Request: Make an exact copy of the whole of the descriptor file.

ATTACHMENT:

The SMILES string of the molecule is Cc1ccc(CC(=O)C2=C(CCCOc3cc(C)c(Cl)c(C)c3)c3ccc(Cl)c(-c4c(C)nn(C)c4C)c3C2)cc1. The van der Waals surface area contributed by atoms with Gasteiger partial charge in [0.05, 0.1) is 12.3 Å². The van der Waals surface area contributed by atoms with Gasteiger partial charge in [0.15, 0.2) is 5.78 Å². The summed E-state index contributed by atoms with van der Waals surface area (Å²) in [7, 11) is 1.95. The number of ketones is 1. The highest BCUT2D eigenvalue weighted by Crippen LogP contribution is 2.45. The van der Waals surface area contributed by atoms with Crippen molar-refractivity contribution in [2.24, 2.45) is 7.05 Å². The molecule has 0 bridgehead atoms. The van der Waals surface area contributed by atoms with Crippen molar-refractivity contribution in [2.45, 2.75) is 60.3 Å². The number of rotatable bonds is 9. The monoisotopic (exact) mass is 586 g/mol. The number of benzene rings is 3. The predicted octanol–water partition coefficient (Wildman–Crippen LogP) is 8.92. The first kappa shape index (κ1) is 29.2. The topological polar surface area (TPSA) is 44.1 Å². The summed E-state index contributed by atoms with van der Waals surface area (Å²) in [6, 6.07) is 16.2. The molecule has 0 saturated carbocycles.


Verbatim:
The SMILES string of the molecule is Cc1ccc(CC(=O)C2=C(CCCOc3cc(C)c(Cl)c(C)c3)c3ccc(Cl)c(-c4c(C)nn(C)c4C)c3C2)cc1. The van der Waals surface area contributed by atoms with Gasteiger partial charge in [0.05, 0.1) is 12.3 Å². The van der Waals surface area contributed by atoms with Gasteiger partial charge in [0.15, 0.2) is 5.78 Å². The summed E-state index contributed by atoms with van der Waals surface area (Å²) in [7, 11) is 1.95. The number of ketones is 1. The highest BCUT2D eigenvalue weighted by Crippen LogP contribution is 2.45. The van der Waals surface area contributed by atoms with Crippen molar-refractivity contribution in [2.24, 2.45) is 7.05 Å². The molecule has 0 bridgehead atoms. The van der Waals surface area contributed by atoms with Crippen molar-refractivity contribution in [2.45, 2.75) is 60.3 Å². The number of rotatable bonds is 9. The monoisotopic (exact) mass is 586 g/mol. The number of benzene rings is 3. The predicted octanol–water partition coefficient (Wildman–Crippen LogP) is 8.92. The first kappa shape index (κ1) is 29.2. The topological polar surface area (TPSA) is 44.1 Å². The summed E-state index contributed by atoms with van der Waals surface area (Å²) in [6, 6.07) is 16.2. The molecule has 0 saturated carbocycles.